Mid-Century Breeze Blocks

By David Kelly::

I have an obsession with Breeze Blocks. Well, Breeze Blocks and a few hundred other things. Breeze Blocks, or Architectural Screen Blocks, are a decorative concrete block used for architectural screen walls and fences. They have been around since the 1930s and became hugely popular in the Mid-Century Modern residential & commercial buildings of the 1950s & 1960s. They differ from concrete building block and cinder block by use of decorative hole patterns through the block. Used most frequently in hot areas to let the breezes through, they are also the go-to fencing & screen wall material in hurricane-prone coastal regions. They are typically made from the ashes of coal, bonded together by Portland cement and used especially for walls that bear relatively small loads.


Starting with the 1930s Art Deco period, Breeze Blocks became a trendy part of modern homes, creating an architectural transition from the building to the yard. As architectural styles increased and evolved, the available patterns grew too. By the time Modernism trickled down into the suburbs in the 1960s, thanks to Eichler, Rummer, Palmer and Krisel, etc., Breeze Block was as common as wood fencing. After the 1970s, its popularity waned and only a limited number of sizes and patterns have been available since then.

Modern Charlotte - retro decorative concrete blocks

Everywhere I go, if I find block patterns that I have never seen before, I photograph them. I have personally documented over 85 patterns around the US. In my past research trying to find current sources for the blocks, I discovered Uncle Jack at Veryvintagevegas.com , who has a great write up about the 50 he has documented in Las Vegas. He told me that everyone is looking for manufacturers who make interesting blocks, but only a few are left & their offerings are slim. If you live in Florida, hurricane central, you are pretty well set, as there are 3 companies still making them. Everywhere else, not so much. Most Home Depots carry a classic, but overused pattern called Snowflake or Cloverleaf. This is the most common block found nationally and in some areas, it’s the only option. For a list of the last few manufacturers, check Retrorenovation.com.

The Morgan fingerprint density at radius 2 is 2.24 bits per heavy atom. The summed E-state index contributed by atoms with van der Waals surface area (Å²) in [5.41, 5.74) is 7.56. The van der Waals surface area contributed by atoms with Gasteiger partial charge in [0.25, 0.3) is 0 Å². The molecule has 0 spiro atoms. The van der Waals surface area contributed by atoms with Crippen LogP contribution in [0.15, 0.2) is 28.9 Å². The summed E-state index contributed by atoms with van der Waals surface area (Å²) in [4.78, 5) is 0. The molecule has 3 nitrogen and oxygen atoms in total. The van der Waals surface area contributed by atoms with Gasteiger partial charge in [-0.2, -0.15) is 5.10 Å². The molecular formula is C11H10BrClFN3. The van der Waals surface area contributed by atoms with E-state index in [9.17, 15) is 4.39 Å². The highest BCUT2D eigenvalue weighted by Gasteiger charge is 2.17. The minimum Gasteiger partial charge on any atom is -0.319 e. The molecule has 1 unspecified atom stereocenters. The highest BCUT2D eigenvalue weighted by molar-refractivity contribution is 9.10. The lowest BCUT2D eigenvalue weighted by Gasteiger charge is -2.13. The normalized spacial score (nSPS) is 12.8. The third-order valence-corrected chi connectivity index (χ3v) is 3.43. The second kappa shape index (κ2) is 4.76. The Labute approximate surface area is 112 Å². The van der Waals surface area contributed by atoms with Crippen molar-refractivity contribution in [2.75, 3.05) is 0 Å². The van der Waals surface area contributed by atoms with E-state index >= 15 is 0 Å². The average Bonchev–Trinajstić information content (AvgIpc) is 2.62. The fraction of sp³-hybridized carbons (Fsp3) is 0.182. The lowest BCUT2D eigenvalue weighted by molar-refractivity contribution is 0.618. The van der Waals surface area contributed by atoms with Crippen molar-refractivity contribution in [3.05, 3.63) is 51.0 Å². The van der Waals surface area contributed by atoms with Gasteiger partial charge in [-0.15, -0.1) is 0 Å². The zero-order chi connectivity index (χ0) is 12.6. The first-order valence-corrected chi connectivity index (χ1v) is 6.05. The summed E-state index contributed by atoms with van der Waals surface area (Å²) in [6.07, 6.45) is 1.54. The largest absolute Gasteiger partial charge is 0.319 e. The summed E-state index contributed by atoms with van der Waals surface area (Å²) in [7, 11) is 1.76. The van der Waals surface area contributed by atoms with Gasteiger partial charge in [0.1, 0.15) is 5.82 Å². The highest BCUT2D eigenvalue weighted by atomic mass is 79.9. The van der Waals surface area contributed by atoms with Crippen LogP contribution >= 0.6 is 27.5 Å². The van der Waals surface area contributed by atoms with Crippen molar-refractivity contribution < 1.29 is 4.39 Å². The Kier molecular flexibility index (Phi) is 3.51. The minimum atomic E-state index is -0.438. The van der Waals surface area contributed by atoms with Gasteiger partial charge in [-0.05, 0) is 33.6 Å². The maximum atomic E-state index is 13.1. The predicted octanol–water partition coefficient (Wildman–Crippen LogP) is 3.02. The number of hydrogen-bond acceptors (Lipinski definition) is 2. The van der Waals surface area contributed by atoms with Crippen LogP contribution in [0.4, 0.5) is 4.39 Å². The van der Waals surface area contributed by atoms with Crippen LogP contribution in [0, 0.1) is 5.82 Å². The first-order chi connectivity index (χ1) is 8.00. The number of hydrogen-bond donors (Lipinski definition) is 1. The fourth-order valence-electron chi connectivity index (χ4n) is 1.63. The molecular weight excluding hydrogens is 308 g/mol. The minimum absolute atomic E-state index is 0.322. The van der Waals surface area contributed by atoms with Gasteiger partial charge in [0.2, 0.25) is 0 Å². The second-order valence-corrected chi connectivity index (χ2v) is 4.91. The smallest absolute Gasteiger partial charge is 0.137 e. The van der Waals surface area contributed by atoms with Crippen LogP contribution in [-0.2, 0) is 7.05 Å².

50 years ago, there was at least one brick and concrete block plant in every mid sized town. Several in big cities. Blocks and bricks are, well, heavy, so it makes sense to source them locally. Shipping long distance would be cost prohibitive. Some plants would design their own line of blocks, while others would buy molds of popular patterns from larger manufacturers who were often working with architects and driving the trends. Most of these small brick and block makers are long gone. A few switched to making concrete statues and bird baths, but even those places are disappearing, being replaced by Mexican and Chinese imports.

Let’s hope with the resurgence of Mid-Mod, that Breeze Blocks make a big comeback.


For more photos of Breeze Blocks, check out instagram.com/dkcomet and search the #dkblock tag



  1. Breeze blocks give me the creeps. As a child who grew up in the 1950s and 1960s, they were everywhere in my life, and I didn’t appreciate them. The sandy, rough feel of the blocks irritated my skin, so they weren’t fun to lean against. The decorative holes in them were usually too small to stick the toe of my Keds into, so they weren’t good for climbing. Plus, there was usually concrete surrounding them (driveways, motor courts, patios), so they radiated heat–and in Kansas during the summer, that wasn’t a good thing.

    That being said, the last photo in your piece is absolutely delicious! The dancing pattern of slightly off-centered rectangles, the punches of jewel-like colors, and the placement of the breeze blocks at the edge of what looks like a wraparound balcony (catching breezes, for once!) under a palm tree: Wonderful!

  2. It’s funny that a decorative building material could give someone the creeps. Maybe I should design some with skulls, shrunken head & clown shaped patterns. That could take up a notch.

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